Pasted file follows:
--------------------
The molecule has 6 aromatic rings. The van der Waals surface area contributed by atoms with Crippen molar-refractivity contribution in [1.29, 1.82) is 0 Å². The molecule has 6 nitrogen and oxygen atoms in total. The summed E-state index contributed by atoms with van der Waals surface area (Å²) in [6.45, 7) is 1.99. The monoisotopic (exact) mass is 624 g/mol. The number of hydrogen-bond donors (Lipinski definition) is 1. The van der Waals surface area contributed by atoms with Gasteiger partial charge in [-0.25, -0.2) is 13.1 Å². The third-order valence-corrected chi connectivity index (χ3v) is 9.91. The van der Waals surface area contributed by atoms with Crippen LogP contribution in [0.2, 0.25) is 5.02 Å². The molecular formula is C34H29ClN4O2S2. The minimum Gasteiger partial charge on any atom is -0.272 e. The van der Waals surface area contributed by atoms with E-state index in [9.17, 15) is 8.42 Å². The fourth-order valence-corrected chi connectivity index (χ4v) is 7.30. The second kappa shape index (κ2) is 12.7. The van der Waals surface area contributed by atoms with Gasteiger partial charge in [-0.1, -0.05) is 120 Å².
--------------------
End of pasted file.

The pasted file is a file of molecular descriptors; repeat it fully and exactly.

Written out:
The molecule has 6 aromatic rings. The van der Waals surface area contributed by atoms with Crippen molar-refractivity contribution in [1.29, 1.82) is 0 Å². The molecule has 6 nitrogen and oxygen atoms in total. The summed E-state index contributed by atoms with van der Waals surface area (Å²) in [6.45, 7) is 1.99. The monoisotopic (exact) mass is 624 g/mol. The number of hydrogen-bond donors (Lipinski definition) is 1. The van der Waals surface area contributed by atoms with Gasteiger partial charge in [-0.25, -0.2) is 13.1 Å². The third-order valence-corrected chi connectivity index (χ3v) is 9.91. The van der Waals surface area contributed by atoms with Crippen LogP contribution in [0.2, 0.25) is 5.02 Å². The molecular formula is C34H29ClN4O2S2. The minimum Gasteiger partial charge on any atom is -0.272 e. The van der Waals surface area contributed by atoms with E-state index in [9.17, 15) is 8.42 Å². The fourth-order valence-corrected chi connectivity index (χ4v) is 7.30. The second kappa shape index (κ2) is 12.7. The van der Waals surface area contributed by atoms with Gasteiger partial charge in [-0.1, -0.05) is 120 Å².